I don't see how that makes sense, because the Federation is just that, a confederation of sovereign nations cooperating for mutual benefit and defense.
Erm.... No. If it was, it would be called the "United Confederation of Planets." That it is called the "Federation" means it is exactly that -- a federal state.
Ben Sisko said onscreen in "Battle Lines" that the Federation is "made up of over a hundred planets who have allied themselves for mutual scientific, cultural and defensive benefits." It is a federal republic -- I didn't mean to imply otherwise -- but it's one where the individual worlds are still largely autonomous.
After all, we're talking about whole planets
, each one of which would have billions of citizens, thousands of regional and cultural subdivisions, etc. Look at how difficult it is to govern even one large country on the surface of a single planet. Imagine how much harder it would be to do that for an entire planet. Now imagine how exponentially harder it would be to do that for a hundred and fifty planets at once, especially when they're separated by vast distances in space and whose populations belong to whole different species with different values and priorities.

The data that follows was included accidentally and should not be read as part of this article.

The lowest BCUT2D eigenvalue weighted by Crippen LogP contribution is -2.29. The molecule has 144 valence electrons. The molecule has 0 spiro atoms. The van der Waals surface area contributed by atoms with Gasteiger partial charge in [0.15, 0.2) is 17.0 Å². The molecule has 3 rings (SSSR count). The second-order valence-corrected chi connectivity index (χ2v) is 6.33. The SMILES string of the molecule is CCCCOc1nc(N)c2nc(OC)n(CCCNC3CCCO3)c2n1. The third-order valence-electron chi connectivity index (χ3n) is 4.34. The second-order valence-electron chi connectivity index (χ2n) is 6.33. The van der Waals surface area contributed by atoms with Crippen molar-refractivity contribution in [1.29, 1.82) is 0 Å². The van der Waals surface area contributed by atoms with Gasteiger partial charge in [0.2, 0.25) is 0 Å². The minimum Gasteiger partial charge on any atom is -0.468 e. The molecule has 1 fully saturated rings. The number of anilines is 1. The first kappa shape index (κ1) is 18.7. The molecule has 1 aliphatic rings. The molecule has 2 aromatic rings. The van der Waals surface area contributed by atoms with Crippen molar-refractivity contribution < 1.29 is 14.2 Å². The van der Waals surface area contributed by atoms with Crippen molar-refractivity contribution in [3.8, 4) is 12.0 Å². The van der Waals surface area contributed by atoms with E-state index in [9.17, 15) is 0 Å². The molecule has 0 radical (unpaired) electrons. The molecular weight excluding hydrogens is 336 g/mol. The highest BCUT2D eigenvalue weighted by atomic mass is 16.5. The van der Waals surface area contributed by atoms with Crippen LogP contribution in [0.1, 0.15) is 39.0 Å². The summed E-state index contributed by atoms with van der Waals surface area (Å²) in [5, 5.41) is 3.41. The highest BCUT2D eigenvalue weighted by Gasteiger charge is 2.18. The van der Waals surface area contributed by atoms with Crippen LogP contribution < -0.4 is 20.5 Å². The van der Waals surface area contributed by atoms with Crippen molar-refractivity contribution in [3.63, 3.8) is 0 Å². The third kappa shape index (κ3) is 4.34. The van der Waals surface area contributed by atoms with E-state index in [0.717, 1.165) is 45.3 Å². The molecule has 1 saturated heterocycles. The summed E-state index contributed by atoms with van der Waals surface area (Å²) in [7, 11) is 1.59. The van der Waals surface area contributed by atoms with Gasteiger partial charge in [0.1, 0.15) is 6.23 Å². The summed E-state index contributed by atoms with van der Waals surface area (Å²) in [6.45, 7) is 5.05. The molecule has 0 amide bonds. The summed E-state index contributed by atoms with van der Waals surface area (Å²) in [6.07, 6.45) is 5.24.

Trying to regulate all that with a single, monolithic government would be like herding cats. It's totally beyond the realm of practicality. The only way a system like that can work at all is if the individual worlds take the bulk of the responsibility for their own governance, economy, and internal affairs, with the federal government limiting itself to matters of mutual concern such as interstellar trade and diplomacy, overall defense, and so forth. Maybe a better analogy would be the US under the Articles of Confederation -- a federal union, but a loose one in which the states retain much autonomy. Nothing more is practical on an interstellar scale.